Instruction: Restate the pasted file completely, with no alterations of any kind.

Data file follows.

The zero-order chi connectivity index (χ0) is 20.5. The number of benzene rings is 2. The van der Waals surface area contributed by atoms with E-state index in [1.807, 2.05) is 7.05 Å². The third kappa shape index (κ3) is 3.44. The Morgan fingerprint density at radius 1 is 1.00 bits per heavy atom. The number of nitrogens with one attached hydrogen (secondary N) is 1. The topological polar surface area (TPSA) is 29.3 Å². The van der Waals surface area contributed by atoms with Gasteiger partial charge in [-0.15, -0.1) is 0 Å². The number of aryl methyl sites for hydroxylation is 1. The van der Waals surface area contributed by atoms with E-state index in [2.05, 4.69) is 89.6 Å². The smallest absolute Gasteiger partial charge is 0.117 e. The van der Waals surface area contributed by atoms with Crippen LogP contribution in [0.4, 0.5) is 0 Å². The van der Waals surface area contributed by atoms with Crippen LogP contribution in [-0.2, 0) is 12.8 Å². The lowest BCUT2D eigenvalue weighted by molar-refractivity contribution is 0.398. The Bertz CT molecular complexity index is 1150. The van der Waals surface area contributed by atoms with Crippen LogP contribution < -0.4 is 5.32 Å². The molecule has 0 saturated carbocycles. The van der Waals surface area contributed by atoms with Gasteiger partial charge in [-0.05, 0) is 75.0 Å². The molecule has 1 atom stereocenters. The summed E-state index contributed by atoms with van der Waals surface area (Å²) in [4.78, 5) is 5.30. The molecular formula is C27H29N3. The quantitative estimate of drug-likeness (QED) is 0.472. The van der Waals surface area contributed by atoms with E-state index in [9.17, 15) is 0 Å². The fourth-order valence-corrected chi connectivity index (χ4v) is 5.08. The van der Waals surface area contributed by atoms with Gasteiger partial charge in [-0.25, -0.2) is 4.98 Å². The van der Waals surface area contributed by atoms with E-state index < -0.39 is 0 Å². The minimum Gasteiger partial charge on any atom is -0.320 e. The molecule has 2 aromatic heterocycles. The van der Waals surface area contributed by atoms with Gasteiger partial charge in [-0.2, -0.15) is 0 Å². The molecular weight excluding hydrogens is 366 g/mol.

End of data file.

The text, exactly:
The zero-order chi connectivity index (χ0) is 20.5. The number of benzene rings is 2. The van der Waals surface area contributed by atoms with E-state index in [1.807, 2.05) is 7.05 Å². The third kappa shape index (κ3) is 3.44. The Morgan fingerprint density at radius 1 is 1.00 bits per heavy atom. The number of nitrogens with one attached hydrogen (secondary N) is 1. The topological polar surface area (TPSA) is 29.3 Å². The van der Waals surface area contributed by atoms with Gasteiger partial charge in [-0.15, -0.1) is 0 Å². The number of aryl methyl sites for hydroxylation is 1. The van der Waals surface area contributed by atoms with E-state index in [2.05, 4.69) is 89.6 Å². The smallest absolute Gasteiger partial charge is 0.117 e. The van der Waals surface area contributed by atoms with Crippen LogP contribution in [0.4, 0.5) is 0 Å². The van der Waals surface area contributed by atoms with Crippen LogP contribution in [-0.2, 0) is 12.8 Å². The lowest BCUT2D eigenvalue weighted by molar-refractivity contribution is 0.398. The Bertz CT molecular complexity index is 1150. The van der Waals surface area contributed by atoms with Crippen LogP contribution < -0.4 is 5.32 Å². The molecule has 0 saturated carbocycles. The van der Waals surface area contributed by atoms with Gasteiger partial charge in [-0.05, 0) is 75.0 Å². The molecule has 1 atom stereocenters. The summed E-state index contributed by atoms with van der Waals surface area (Å²) in [4.78, 5) is 5.30. The molecular formula is C27H29N3. The quantitative estimate of drug-likeness (QED) is 0.472. The van der Waals surface area contributed by atoms with E-state index in [9.17, 15) is 0 Å². The fourth-order valence-corrected chi connectivity index (χ4v) is 5.08. The van der Waals surface area contributed by atoms with Gasteiger partial charge in [-0.25, -0.2) is 4.98 Å². The van der Waals surface area contributed by atoms with E-state index < -0.39 is 0 Å². The minimum Gasteiger partial charge on any atom is -0.320 e. The molecule has 2 aromatic heterocycles. The van der Waals surface area contributed by atoms with Gasteiger partial charge in [-0.2, -0.15) is 0 Å². The molecular weight excluding hydrogens is 366 g/mol.